Plot: Former detective Mike Lunsmann is an alcoholic on the brink; as his life crashes around him, he is confronted by a mystery in the Harlow Boonies that causes him to question his own reality. Double Vision features an engaging plot that touches on the supernatural, the nature of evil, and the often tenuous relationships of fathers and sons.

    Prose/Style: Bird's prose is clever, well-written, and elegiac at times as his characters often ponder their own broken lives and inner demons. It is only near the end of the story that the supernatural comes fully into view, awakening the reader to the clever duality throughout the story.

    Originality: While stories about broken-down alcoholic cops are a dime a dozen, what makes this story stand apart is its well-developed and likable, albeit flawed, characters. Fathers and sons, "scars that never heal," and the insidiousness of the past cleverly combine to form an enjoyable tale where a man hell-bent on revenge lives in a house on the threshold of worlds.

    Character Development/Execution: Bird paints a vivid picture of all his characters, from the main characters like Dougie, Mike, and Saul Jessup, to the one's on the periphery like Ryan Mills and Natalie Hollister. The characters are definitely the backbone of the story; their flaws and introspections make them both realistic and sympathetic, while also making this story a joy to read.

  • Plot: This story is fast-paced, very detailed, and packed with action. Saleh offers a fine blend of science and mystery to deliver an entertaining and smart narrative. The resolution is somewhat rushed, but this will only make readers eager for future installments. 

    Prose/Style: Saleh's writing style is clear, immediate, and cinematic. Readers will feel immediately immersed in the events as they unfold.

    Originality: This story's science elements allow the work to stand apart. Though Leigh falling for one of her bodyguards is not surprising, the romantic choice she ultimately makes offers an intriguing twist.

    Character Development/Execution: The characters are consistent throughout the story, and are provided with backstories that provide them depth and dimension. 

  • A Spy in Quarantine

    by Thomas Eglise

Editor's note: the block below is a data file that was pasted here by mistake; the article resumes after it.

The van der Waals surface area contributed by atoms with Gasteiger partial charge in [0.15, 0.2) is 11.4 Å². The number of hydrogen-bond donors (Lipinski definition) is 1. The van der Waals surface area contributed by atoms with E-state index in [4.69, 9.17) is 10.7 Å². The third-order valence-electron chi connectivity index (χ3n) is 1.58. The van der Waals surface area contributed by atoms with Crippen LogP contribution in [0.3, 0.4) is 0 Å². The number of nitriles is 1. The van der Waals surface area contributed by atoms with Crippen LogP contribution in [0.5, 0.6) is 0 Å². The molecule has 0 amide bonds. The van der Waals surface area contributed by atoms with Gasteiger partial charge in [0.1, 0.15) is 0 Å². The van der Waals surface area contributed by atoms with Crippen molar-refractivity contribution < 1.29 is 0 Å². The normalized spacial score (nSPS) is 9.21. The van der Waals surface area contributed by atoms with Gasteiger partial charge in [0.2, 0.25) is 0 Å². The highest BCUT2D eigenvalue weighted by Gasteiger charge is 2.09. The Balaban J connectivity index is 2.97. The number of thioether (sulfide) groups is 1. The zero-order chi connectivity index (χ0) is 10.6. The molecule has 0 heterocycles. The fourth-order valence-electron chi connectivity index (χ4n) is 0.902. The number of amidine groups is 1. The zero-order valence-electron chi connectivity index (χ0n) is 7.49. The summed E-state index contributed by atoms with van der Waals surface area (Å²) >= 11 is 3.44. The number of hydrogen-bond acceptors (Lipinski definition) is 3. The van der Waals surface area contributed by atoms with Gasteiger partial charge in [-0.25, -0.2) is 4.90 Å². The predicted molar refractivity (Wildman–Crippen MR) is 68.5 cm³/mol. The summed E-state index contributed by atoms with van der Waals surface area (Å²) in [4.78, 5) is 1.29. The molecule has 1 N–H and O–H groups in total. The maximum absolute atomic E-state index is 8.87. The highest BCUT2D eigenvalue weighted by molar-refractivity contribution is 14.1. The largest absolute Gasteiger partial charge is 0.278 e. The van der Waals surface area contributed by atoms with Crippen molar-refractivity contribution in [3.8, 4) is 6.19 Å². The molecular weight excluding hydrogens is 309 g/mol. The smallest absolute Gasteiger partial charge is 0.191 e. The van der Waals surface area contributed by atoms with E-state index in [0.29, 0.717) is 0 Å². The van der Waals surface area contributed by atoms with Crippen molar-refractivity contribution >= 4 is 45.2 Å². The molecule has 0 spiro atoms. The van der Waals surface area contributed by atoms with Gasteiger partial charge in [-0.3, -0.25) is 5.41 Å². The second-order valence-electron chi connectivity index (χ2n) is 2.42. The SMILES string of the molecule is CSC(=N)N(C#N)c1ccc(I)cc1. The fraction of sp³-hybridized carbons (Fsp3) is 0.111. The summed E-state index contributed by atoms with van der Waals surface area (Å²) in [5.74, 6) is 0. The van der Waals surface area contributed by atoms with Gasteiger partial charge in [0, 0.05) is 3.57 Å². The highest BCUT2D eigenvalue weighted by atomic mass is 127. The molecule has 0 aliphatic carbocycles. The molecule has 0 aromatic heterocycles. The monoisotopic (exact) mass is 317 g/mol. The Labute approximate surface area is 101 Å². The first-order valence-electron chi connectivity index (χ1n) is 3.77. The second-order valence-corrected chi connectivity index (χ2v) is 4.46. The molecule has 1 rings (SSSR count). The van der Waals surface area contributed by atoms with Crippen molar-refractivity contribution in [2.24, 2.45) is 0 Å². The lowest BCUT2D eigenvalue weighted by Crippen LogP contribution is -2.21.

Rating: 8.00

    Plot: This conspiracy-laden book sometimes bites off more than it can chew. The plot is suspenseful but confusing, a postmodern espionage story that is as frustrating as it is exciting. It’s perfect for fans of thrillers who can appreciate a dose of heady philosophy.

    Prose/Style: The prose would benefit from consistency — at times verbose, other times short, curt, and to-the-point. But there’s a certain appeal to Eglise’s style: despairing, artful, and precise.

    Originality: The story follows a professional plagiarist unraveling a conspiracy while researching the spread of COVID-19 for two grad students. A novel concept — and a great blend of current events and suspense.

    Character Development/Execution: Takis is a wholly original character, with an original profession and outlook. Because the plot is confusing, it can be difficult to keep track of if (and how) he changes throughout, but he’s likable and interesting enough to keep readers along for the ride.

  • Requiem For Noah

    by Douglas Cockell

    Rating: 8.00

    Plot: Cockell's plot is electrifying and riveting. It clips along at high speed, with plenty of buildup and escalating tensions until the end. The conclusion is full of surprises that readers will not anticipate.

    Prose/Style: Cockell's articulate prose adds appeal to the storyline, with crisp and effective dialogue. Eilert Weiss's voice is palpable and precise.

    Originality: Readers will appreciate the classical thriller elements in Requiem for Noah, but the preternatural components are distinctive and remarkable in their novelty.

    Character Development/Execution: Cockell's characters will appeal to readers through their dual representation of cruelty and beneficence. Eilert Weiss will draw readers in with his dogged insistence on justice, even in the midst of intense fear, and Noah Goodwyn is a paradox of good and evil paired with understandable angst.

    Blurb: A creepy thriller that will jettison readers from one tense moment to the next, with satisfying shocks around every corner.

  • City of Stones (Detective Matt Jones 4)

    by Robert Ellis

    Rating: 8.00

    Plot: This fourth installment in the Detective Matt Jones series moves quickly and never slows down until a satisfying ending surprises the reader. The mystery is methodically solved, which makes it believable. The plot climaxes and unfolds at a steady rate that allows the reader to keep guessing about how it will end.

    Prose/Style: With the implementation of the dialogue, the author maintains tension throughout the story by keeping the main character in situations where he is alone or meeting others in uncertain circumstances. Using an appropriate and relevant setting, the author has created a suspenseful tone throughout the book. The dialogue is fluid and intriguing.

    Originality: Even though the book is the fourth in the series, it did not feel as though the reader needed to have read the other three in order to appreciate the book. As the story unfolds at an even pace, readers will appreciate the ending.

    Character Development/Execution: A concerned main character is reliable in his decisions; strong and likable, the reader wants him to successfully solve the crime. The characters that surround him are well-rounded and intriguing.

    Blurb: Fans of the first three books will not be disappointed in this skillfully plotted novel.